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BEAUTY

Conjuring paradise

The minimalist master of perfume, Jean-Claude Ellena, aims not to capture nature but to perfect it.

October 28, 2007|Lanie Goodman | Special to The Times

GRASSE, FRANCE — On a warm autumn morning, Jean-Claude Ellena emerges from his glass-walled villa perched on a wooded hilltop in the Riviera backcountry near the village of Cabris. Dressed in gray slacks and a crisp white shirt, he is quietly handsome with a ready laugh and a mischievous glint in his eyes. At 60, he carries about him an aura of Cary Grant.

Although Ellena rarely gives interviews, today he is happy to talk. After four decades in Paris and New York creating more than 100 fragrances including bestsellers such as Van Cleef & Arpels' First, Bulgari's Eau Parfumee au The Vert and, more recently, Terre d'Hermes, he is finally where he wants to be: hidden away in a Provencal pine forest where he can explore his inspiration.

One of the most accomplished perfumers in France, if not the world, Ellena considers himself less a nose (as perfumers are referred to) than a "fragrance composer," a fitting sobriquet considering the chain of melodies that he's recently scored for his newest employer, Hermes. Minimal yet evocative, simple yet complex, Ellena's fragrances continue to be unconventional.

"I have no interest in trying to reproduce nature," he says, explaining his philosophy. From a big wooden desk in the living room, Ellena mulls over his formulas while taking in a view of the forest and the Mediterranean in the distance. "I want to transform it, create olfactory illusions. Perfume isn't only about the scent of flowers. I can add molecules to make a fragrance harsh, soft, dry, fresh, bubbly, light, cool and warm."

His latest illusion in the Hermessences collection launched this month and is called Brin de Reglisse, which translates to "a bit of licorice." To create it, he felt he needed a little help and turned to his colleagues at an independent perfume lab in Grasse. He asked them to slice natural lavender into 50 distinct groups of molecules, sniffed them all, discarded five and reassembled it. "My lavender had a much purer, cleaner smell," he says, comparing it with the natural scent. "Then I had to find something to dress it up that would be a little unusual. I chose a touch of licorice."

His laboratory is a small, sunlit back room in the villa that Hermes acquired especially for him (he lives a short walk away), with a table and a stainless steel carousel filled with 200 tiny glass vials of synthetic and natural odors. There are two scales to weigh samples to the exact milligram and a mini-fridge to store pricey undiluted essential oils. Rose oil, for instance, sells for almost $8,500 for a little more than 2 pounds.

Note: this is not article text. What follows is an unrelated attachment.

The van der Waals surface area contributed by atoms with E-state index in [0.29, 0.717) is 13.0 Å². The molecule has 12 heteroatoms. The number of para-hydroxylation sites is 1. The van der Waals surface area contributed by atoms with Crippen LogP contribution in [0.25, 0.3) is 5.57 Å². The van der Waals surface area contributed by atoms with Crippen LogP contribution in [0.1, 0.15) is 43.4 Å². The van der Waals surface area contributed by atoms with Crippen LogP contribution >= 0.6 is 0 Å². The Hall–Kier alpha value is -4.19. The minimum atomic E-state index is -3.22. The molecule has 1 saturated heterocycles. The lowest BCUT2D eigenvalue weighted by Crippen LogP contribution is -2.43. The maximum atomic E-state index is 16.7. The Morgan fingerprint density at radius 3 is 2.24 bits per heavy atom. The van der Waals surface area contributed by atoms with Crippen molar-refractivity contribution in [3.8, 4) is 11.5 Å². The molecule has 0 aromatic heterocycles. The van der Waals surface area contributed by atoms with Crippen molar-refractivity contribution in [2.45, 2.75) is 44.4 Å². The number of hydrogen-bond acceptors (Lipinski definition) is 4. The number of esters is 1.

Ellena's methodology -- and originality -- provides a sharp contrast to the world of perfume today. Indeed, he represents a throwback to another time and place when perfume was a carefully crafted luxury commodity designed for elite and wealthy clientele. That his fragrances are both luxurious and accessible is a mark of his adaptability to modern tastes.

When Ellena was approached by Hermes in 2004 about becoming its official in-house perfumer (Chanel, Patou and Caron are the only other luxury brands with their own nose), he accepted but only on his own terms: He'd be allowed to dream up formulas at his own pace and on his own turf.

"He's a veritable aesthete," says perfume expert Jean Kerleo, Patou's chief nose for 35 years and now the founding president of France's national perfume conservatory. "He started his training very young, at home with his father, who was a very good perfumer. After working many years with huge multinational companies, he's been able to pursue a very personal direction."

Ellena began his training as an apprentice in a local perfume factory in 1964 when he was 17. Over the years he has cultivated a deep memory of odors, an olfactory vocabulary that he draws upon when he begins developing a new fragrance. Perhaps the greatest professional influence in his life was the renowned perfumer Edmond Roudnitska, who created Eau Sauvage for Christian Dior in the 1960s and was a pioneer at developing minimalist formulas.

In the early 1990s, Ellena worked in New York for two years and found the American corporate approach too cut and dried. "I've been told that I'm very French," he says, "and the way I presented my ideas didn't go over well. I'd be talking poetry; they'd be talking product, and whether or not it would make money."

His decision to leave Manhattan -- and an industry in which he'd receive marketing directives such as "make it smell like a woman in stilettos" -- is not surprising. Due to market pressures over the last few decades, most perfume is diluted into eau de toilette or eau de parfum. What was once an elitist privilege -- purchasing a highly crafted extrait de parfum -- is no longer in vogue. Many luxury brands, in their struggle to create new perfumes and advertise them, cut costs mostly by producing less expensive, less complicated fragrances.

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